What seldom gets talked about is the psychological impact on individuals. The archaic language of these laws; "the abominable crime of buggery" as the Jamaican law reads, the more delicate language of "the love that dare not speak its name" or vague reference to "carnal knowledge against the order of nature," casts a shadow over desire and the most personal expression of human intimacy. Read through the judgment of the Indian Supreme Court ruling that upheld the sodomy law: the language of family and kinship is reserved for heterosexual marriage, while for homosexuals the language is one of body parts engaged in sexual acts.

A Nigerian activist in Abuja recently told me a story about how, when she visited London, someone had asked her about the situation back home. She said she instinctively withdrew to a corner and spoke in hushed tones, before thinking, "What am I doing?" She had already internalized a fear of being noticed. What cumulative effect does this have on self-esteem and self-worth?

Sodomy laws have historically been used for political purposes. In France in 1307, King Philip IV brought sodomy accusations against the Order of the Knights Templar and dissolved it. The reason - he was heavily indebted to the Knights at the time. In England, King Henry VIII promulgated the Buggery Act in 1533 then promptly accused Roman Catholic monks of sodomy and used that as an excuse to confiscate their monastic lands. He also disposed of his opponent Lord Hungerford by executing him for sodomy in 1540.

Such tactics are still in use. The progress, passage and fate of the Ugandan Anti-Homosexuality Act has as much to do with political intrigue within the ruling party and President Yoweri Museveni's fluctuating popularity as it has to do with homosexuality. Vladimir Putin wears a mantle of traditional and family values as political armor that works for him domestically, and also internationally as he takes the stage on an anti-Western ticket. In Malaysia, the political opposition is kept in check by recurrent accusations of sodomy against opposition leader Anwar Ibrahim. And in Zimbabwe we can tell an election is coming just by monitoring the level of homophobic rhetoric emanating from the ruling party.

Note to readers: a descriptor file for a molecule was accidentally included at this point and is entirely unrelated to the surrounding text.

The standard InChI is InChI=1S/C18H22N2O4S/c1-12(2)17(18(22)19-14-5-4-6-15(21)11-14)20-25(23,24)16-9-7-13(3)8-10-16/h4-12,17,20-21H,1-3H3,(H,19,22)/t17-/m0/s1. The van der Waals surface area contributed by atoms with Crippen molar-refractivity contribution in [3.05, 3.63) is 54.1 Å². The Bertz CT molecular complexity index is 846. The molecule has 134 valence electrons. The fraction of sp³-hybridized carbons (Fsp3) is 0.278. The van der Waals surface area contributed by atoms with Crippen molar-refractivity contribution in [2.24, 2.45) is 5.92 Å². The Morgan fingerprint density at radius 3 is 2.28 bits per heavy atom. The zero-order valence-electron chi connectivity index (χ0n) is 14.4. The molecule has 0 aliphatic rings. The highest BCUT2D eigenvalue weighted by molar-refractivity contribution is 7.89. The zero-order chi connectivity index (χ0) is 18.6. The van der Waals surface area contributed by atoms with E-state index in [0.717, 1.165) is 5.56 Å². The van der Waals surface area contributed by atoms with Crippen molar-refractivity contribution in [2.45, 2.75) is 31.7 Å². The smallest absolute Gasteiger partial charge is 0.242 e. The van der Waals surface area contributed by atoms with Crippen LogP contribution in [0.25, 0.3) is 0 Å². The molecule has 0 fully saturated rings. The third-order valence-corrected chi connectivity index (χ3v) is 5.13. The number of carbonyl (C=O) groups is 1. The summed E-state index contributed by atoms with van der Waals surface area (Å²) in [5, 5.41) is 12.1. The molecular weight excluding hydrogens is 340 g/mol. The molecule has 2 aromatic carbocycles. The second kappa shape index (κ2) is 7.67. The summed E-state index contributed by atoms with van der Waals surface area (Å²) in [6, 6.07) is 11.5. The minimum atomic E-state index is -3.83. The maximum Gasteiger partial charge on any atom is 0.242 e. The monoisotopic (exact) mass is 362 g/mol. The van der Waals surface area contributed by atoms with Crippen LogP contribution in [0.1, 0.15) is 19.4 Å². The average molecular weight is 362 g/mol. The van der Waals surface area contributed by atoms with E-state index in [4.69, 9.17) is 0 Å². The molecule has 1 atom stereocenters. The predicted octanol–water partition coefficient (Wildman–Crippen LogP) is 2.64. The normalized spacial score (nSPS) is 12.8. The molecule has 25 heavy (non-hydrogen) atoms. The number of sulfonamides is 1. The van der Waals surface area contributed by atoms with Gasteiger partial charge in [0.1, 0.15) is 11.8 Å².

Anti-gay laws are seldom just about homosexuality. Homophobia is both a reality and a ruse. Increasingly it is being used as an instrument of political repression. Laws that ban "propaganda," "promotion," or support of LGBT groups are so vague and sweeping that they threaten fundamental freedoms of association and expression. And it is not only LGBT groups that are at risk. The recent wave of anti-LGBT legislation that seeks to outlaw not only sexual practice but also public expression of identity is almost invariably accompanied by broader attacks on activism, on political opposition and on the ability of local organizations to receive foreign funding.

This is playing itself out at a national level, but it is also evident internationally. At the UN, Russia is leading an aggressive charge against the rights of LGBT people under the rubric of "traditional values." Speaking on the crisis in Ukraine at the UN Human Rights Council in March, Foreign Minister Sergey Lavrov caricatured recent advances in basic human rights for marginalized people as resulting from "[s]upporters of ultraliberal approaches, supporting all-permissiveness and hedonism, requesting a revision of moral values."

Similarly with a push for more limited language on "the family" and an emphasis on the rights of the family as an entity, rather than the individuals who make up the family, the Russian government and its allies are pushing for a concept of human rights that protects the group over the individual. This rhetoric and practice creates a false dichotomy and pits "tradition" against human rights. LGBT rights are the wedge issue, but at stake are the basic principles of international human rights law: that human rights are universal, inalienable and indivisible.

So we should not fool ourselves into thinking that this is only about the rights claims of a vulnerable minority. The well-known adage that the way a society treats its minorities is a good measure of its democracy rings particularly true. What seems distinct about this particular time in our history is the way in which the rights of LGBT people have become a lightning rod for competing visions of the world.

Using homophobia for political ends is as old as the law itself. What has changed is that this is playing itself out on an international level and is becoming the language for articulating two very different visions of the world, one in which human rights are seen as a value to be cherished and upheld, the other in which human rights are seen as a profound threat.